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The Nite On The Town Card is an exclusive membership card that enables the holder to dine at a dizzying variety of the San Gabriel Valley's most popular restaurants at a discounted price.

Simply include your card when paying your check. If you are a party of two, one of your entrees (equal or lower priced) will be free or substantially reduced in price. If there are four or more in your party, two of your entrees will be free or reduced in price and you can visit each restaurant up to three times during 2011 and get a great discount each time

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View Steer 'n Ale Restaurant's Menu

Restaurants: Steer ‘n Ale Restaurant

Where: 3644 E. Foothill Blvd., Pasadena

Phone: (626) 796-2278

Reservations: Not required

Cocktails: Beer and Wine

Service: Full table service

Atmosphere: Casual

Outdoor Dining: No

Credit Cards: MC, Visa, AMEX, Discover, Debit Cards with MC/Visa logo

Kid’s Menu: Yes

Senior Discount: No

Food to Go: Yes

Catering Menu: No

Hours of Operation: 11:30am – 9pm daily

Price Range: $3.99 - $14.99, avg. $7.99 / avg. dinner steak $10.99

Sauteed Mushrooms

Chili

Filet and Shrimp Combo

Steak and Ribs Combo

Dot Com Dining logo image

A Look At San Gabriel Valley Restaurants by SanGabrielValleyMenus.com

 

Steer ‘n Ale – 29 Years of Serving Good Food at Good Prices

 

By Bill Coburn

 

Back in January of 2005, I spotlighted Steer ‘n Ale in Pasadena.  It was opened in 1977 by Tony Dias, and now, more than a quarter century later he still does a good business, serving a steady crowd on a daily (and nightly) basis.  There’s a reason for that; in addition to a comfortable atmosphere, (lots of wood, and a western feel featuring western paintings, antique farming equipment and the like on the walls), Steer ‘n Ale serves good sized portions of food, for not a lot of money.  Tony took on a partner in 1996.  Long-time manager Rick Kilbury, who as a teenager was an opening day employee back in 1977, has joined Tony as co-owner, but the formula has remained the same, and their customers are the better for it.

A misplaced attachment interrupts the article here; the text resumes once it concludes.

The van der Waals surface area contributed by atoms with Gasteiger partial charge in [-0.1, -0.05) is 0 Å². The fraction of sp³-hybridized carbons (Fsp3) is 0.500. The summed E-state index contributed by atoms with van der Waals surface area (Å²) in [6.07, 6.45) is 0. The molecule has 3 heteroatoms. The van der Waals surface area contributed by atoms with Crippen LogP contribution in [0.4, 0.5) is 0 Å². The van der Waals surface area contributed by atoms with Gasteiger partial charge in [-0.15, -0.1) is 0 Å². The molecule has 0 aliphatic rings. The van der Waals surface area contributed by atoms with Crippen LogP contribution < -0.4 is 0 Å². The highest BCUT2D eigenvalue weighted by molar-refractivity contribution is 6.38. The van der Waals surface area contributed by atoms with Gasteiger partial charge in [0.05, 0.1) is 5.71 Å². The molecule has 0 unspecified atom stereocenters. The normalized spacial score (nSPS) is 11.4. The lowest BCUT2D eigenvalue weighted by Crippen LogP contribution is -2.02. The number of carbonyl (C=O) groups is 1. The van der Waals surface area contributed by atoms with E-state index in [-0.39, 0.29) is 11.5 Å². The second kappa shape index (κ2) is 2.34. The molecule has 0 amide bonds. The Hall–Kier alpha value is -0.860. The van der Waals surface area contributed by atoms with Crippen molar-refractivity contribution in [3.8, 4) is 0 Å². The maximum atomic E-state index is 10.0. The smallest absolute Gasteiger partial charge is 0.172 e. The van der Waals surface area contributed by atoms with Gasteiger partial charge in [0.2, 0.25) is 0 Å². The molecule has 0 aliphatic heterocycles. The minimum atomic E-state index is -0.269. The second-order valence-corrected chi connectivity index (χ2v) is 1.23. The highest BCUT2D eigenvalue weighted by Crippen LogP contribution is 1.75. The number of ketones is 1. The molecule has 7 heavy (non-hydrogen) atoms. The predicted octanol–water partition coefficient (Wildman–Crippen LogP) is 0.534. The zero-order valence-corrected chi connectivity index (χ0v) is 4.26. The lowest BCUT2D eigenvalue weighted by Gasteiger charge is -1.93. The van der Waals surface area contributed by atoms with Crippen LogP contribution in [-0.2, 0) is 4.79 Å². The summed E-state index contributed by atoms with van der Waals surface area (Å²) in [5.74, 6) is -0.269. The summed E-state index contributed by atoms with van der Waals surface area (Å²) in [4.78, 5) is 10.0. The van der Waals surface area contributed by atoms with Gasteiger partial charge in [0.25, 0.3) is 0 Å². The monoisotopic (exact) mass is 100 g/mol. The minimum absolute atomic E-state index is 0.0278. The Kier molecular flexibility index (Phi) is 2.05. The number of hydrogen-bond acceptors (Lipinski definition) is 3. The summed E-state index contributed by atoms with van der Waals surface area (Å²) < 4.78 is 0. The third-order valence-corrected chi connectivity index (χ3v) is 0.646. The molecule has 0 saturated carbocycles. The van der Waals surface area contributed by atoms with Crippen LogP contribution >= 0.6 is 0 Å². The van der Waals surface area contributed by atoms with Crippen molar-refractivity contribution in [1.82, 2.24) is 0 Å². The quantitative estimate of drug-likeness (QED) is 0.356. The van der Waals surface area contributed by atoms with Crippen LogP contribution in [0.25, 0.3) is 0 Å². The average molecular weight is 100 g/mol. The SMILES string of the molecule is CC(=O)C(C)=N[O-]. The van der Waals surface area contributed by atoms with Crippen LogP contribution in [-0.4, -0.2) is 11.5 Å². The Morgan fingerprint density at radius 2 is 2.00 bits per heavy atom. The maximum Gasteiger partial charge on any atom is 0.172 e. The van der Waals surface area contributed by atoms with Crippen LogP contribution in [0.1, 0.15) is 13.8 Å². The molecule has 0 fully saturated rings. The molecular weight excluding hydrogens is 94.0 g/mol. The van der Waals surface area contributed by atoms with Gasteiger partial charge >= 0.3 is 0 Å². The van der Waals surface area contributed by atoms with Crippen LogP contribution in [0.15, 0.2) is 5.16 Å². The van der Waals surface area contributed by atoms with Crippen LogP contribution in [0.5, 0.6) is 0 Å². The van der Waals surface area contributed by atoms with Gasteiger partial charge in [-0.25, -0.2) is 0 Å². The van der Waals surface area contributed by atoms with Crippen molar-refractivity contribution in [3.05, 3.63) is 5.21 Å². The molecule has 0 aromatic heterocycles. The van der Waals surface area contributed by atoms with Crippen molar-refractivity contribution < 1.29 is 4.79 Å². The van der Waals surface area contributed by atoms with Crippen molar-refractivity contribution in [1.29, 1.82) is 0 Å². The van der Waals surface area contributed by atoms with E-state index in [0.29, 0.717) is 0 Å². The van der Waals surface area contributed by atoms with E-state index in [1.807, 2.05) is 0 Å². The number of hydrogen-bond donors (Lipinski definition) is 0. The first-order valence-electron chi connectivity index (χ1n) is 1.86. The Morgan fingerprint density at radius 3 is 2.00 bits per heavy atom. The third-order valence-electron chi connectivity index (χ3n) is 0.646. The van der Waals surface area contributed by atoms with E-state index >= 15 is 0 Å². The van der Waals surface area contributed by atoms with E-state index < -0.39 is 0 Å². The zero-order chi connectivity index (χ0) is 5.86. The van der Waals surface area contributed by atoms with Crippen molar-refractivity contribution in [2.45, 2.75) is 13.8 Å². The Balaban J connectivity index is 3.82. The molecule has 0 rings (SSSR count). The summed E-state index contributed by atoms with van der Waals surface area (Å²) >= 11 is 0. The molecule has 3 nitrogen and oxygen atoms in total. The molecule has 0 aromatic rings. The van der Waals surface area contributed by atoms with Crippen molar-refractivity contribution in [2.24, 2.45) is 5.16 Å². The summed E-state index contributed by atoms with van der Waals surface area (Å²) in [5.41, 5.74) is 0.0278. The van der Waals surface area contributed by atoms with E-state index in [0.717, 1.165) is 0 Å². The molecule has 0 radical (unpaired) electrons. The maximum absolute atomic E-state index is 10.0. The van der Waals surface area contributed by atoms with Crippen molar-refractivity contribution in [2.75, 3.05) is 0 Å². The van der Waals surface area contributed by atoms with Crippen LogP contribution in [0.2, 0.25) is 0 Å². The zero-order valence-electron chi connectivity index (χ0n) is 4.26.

All Day Manager’s Specials (served Monday thru Thursday) include fried chicken for $5.49 on Monday,  Tuesday night’s special is a New York Steak, just $7.79.  Wednesdays you can get Country Fried Steak or Beef Kabob Teriyaki for $6.49, and Thursday’s specials are a Pork Chop dinner for $7.79 or a Country Fried Chicken Breast for $6.49.  With prices like that, I can see why they always seem to be busy.  It’s interesting to note that these prices are the same as they were in January of ’05, nearly two years ago.  And all these specials come with your choice of soup or salad, potato or vegetables, and custard or ice cream.

 

In addition to these specials, there are lunch specials available Monday to Saturday, 11:30am to 4pm.  These specials include 4 sandwiches for $3.95, your choice from half a dozen sandwiches at $4.69, a Chef Salad for $4.89, in fact there are actually nearly a dozen $4.89 specials, including a bacon-wrapped “lunch-sized” filet, Country fried steak, Ortega steak or grilled Chicken breast for $5.79, or  6 oz. Sirloin steak with choice of potato and break for just $6.79.  And you can add fries, onion rings, soup or salad to your lunch for under a buck.  All of the lunch specials come with sides, such as coleslaw and a pickle, or choice of potato and bread, but it’s nice to know you can add soup or salad for such a small charge.

 

Katie and I stopped in for lunch the other day, and she chose the 4oz. Bacon Wrapped Filet special.  Frankly for that price, I wasn’t expecting much, but the filet was pretty good, tender, juicy and cooked to her order.  Here’s a quarter pound of bacon wrapped filet served with fries or baked potato and garlic bread, and it costs about the same as a McDonald’s Quarter Pounder combo.  Filet or Quarter Pounder.  That’s a pretty darn easy choice for me.  I decided not to get the Filet though, since Katie was having it, and selected the hamburger steak, (also just $4.89) which is an 8 oz. patty, served with choice of potato and garlic bread.  Half pound of hamburger, or a quarter pound.  Again, it’s kind of a no-brainer.